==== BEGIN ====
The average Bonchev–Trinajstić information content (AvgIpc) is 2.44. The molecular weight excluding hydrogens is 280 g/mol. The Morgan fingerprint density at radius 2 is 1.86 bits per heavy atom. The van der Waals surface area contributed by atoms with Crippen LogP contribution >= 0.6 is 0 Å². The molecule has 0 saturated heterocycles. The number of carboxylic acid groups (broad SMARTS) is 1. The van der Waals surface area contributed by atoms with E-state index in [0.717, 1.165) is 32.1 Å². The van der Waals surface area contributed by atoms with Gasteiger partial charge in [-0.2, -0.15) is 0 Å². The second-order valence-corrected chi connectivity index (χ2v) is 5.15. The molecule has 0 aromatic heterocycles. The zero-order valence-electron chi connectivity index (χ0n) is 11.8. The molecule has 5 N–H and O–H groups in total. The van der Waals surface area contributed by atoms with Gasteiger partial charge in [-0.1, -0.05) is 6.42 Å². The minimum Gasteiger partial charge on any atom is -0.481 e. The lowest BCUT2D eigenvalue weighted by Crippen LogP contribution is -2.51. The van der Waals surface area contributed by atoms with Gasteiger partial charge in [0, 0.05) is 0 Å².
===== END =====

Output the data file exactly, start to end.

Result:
The average Bonchev–Trinajstić information content (AvgIpc) is 2.44. The molecular weight excluding hydrogens is 280 g/mol. The Morgan fingerprint density at radius 2 is 1.86 bits per heavy atom. The van der Waals surface area contributed by atoms with Crippen LogP contribution >= 0.6 is 0 Å². The molecule has 0 saturated heterocycles. The number of carboxylic acid groups (broad SMARTS) is 1. The van der Waals surface area contributed by atoms with E-state index in [0.717, 1.165) is 32.1 Å². The van der Waals surface area contributed by atoms with Gasteiger partial charge in [-0.2, -0.15) is 0 Å². The second-order valence-corrected chi connectivity index (χ2v) is 5.15. The molecule has 0 aromatic heterocycles. The zero-order valence-electron chi connectivity index (χ0n) is 11.8. The molecule has 5 N–H and O–H groups in total. The van der Waals surface area contributed by atoms with Gasteiger partial charge in [-0.1, -0.05) is 6.42 Å². The minimum Gasteiger partial charge on any atom is -0.481 e. The lowest BCUT2D eigenvalue weighted by Crippen LogP contribution is -2.51. The van der Waals surface area contributed by atoms with Gasteiger partial charge in [0, 0.05) is 0 Å².